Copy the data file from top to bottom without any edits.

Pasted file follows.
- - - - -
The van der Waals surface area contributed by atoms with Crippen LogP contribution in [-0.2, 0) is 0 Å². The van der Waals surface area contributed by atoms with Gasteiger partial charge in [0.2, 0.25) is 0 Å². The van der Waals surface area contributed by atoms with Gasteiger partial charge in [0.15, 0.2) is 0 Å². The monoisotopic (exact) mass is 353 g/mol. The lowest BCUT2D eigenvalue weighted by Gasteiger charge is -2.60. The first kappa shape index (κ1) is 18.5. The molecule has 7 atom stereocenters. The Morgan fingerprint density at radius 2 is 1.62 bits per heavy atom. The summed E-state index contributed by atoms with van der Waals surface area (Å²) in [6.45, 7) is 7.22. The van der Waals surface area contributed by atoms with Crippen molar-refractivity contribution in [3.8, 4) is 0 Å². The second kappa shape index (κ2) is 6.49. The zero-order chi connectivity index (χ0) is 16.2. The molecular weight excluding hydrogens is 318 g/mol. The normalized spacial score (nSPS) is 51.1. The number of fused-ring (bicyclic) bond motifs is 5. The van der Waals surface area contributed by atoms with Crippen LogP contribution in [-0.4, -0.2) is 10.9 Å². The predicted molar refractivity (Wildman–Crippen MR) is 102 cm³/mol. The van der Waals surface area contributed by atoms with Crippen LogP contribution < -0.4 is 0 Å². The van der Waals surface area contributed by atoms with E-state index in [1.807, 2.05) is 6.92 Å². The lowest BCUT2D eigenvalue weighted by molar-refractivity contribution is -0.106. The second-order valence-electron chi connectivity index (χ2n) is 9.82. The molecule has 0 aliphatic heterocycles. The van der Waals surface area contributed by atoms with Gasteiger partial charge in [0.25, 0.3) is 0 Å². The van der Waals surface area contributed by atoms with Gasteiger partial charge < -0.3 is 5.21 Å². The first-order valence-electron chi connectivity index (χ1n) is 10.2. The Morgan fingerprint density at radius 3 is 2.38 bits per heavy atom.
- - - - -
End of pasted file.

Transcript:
The van der Waals surface area contributed by atoms with Crippen LogP contribution in [-0.2, 0) is 0 Å². The van der Waals surface area contributed by atoms with Gasteiger partial charge in [0.2, 0.25) is 0 Å². The van der Waals surface area contributed by atoms with Gasteiger partial charge in [0.15, 0.2) is 0 Å². The monoisotopic (exact) mass is 353 g/mol. The lowest BCUT2D eigenvalue weighted by Gasteiger charge is -2.60. The first kappa shape index (κ1) is 18.5. The molecule has 7 atom stereocenters. The Morgan fingerprint density at radius 2 is 1.62 bits per heavy atom. The summed E-state index contributed by atoms with van der Waals surface area (Å²) in [6.45, 7) is 7.22. The van der Waals surface area contributed by atoms with Crippen molar-refractivity contribution in [3.8, 4) is 0 Å². The second kappa shape index (κ2) is 6.49. The zero-order chi connectivity index (χ0) is 16.2. The molecular weight excluding hydrogens is 318 g/mol. The normalized spacial score (nSPS) is 51.1. The number of fused-ring (bicyclic) bond motifs is 5. The van der Waals surface area contributed by atoms with Crippen LogP contribution in [-0.4, -0.2) is 10.9 Å². The predicted molar refractivity (Wildman–Crippen MR) is 102 cm³/mol. The van der Waals surface area contributed by atoms with Crippen LogP contribution < -0.4 is 0 Å². The van der Waals surface area contributed by atoms with E-state index in [1.807, 2.05) is 6.92 Å². The lowest BCUT2D eigenvalue weighted by molar-refractivity contribution is -0.106. The second-order valence-electron chi connectivity index (χ2n) is 9.82. The molecule has 0 aliphatic heterocycles. The van der Waals surface area contributed by atoms with Gasteiger partial charge in [0.25, 0.3) is 0 Å². The van der Waals surface area contributed by atoms with Gasteiger partial charge < -0.3 is 5.21 Å². The first-order valence-electron chi connectivity index (χ1n) is 10.2. The Morgan fingerprint density at radius 3 is 2.38 bits per heavy atom.